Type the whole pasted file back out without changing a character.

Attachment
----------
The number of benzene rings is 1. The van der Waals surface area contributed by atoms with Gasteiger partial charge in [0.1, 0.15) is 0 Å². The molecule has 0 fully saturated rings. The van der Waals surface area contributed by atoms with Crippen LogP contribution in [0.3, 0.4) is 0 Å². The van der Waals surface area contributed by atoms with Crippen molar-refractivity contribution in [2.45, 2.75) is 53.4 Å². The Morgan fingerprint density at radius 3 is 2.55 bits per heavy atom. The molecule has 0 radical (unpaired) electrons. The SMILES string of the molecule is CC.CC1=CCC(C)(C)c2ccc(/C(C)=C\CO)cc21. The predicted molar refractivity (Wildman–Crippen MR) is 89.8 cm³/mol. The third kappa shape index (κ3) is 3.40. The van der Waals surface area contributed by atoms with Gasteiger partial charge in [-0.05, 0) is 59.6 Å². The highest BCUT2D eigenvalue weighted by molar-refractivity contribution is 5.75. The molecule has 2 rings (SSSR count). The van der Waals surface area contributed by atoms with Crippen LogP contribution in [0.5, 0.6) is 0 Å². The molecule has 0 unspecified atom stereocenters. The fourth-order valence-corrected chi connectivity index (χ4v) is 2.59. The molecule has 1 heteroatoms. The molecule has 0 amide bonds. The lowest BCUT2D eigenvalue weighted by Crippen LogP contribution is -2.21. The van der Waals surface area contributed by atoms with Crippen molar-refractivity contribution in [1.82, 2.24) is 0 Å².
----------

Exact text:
The number of benzene rings is 1. The van der Waals surface area contributed by atoms with Gasteiger partial charge in [0.1, 0.15) is 0 Å². The molecule has 0 fully saturated rings. The van der Waals surface area contributed by atoms with Crippen LogP contribution in [0.3, 0.4) is 0 Å². The van der Waals surface area contributed by atoms with Crippen molar-refractivity contribution in [2.45, 2.75) is 53.4 Å². The Morgan fingerprint density at radius 3 is 2.55 bits per heavy atom. The molecule has 0 radical (unpaired) electrons. The SMILES string of the molecule is CC.CC1=CCC(C)(C)c2ccc(/C(C)=C\CO)cc21. The predicted molar refractivity (Wildman–Crippen MR) is 89.8 cm³/mol. The third kappa shape index (κ3) is 3.40. The van der Waals surface area contributed by atoms with Gasteiger partial charge in [-0.05, 0) is 59.6 Å². The highest BCUT2D eigenvalue weighted by molar-refractivity contribution is 5.75. The molecule has 2 rings (SSSR count). The van der Waals surface area contributed by atoms with Crippen LogP contribution in [0.5, 0.6) is 0 Å². The molecule has 0 unspecified atom stereocenters. The fourth-order valence-corrected chi connectivity index (χ4v) is 2.59. The molecule has 1 heteroatoms. The molecule has 0 amide bonds. The lowest BCUT2D eigenvalue weighted by Crippen LogP contribution is -2.21. The van der Waals surface area contributed by atoms with Crippen molar-refractivity contribution in [1.82, 2.24) is 0 Å².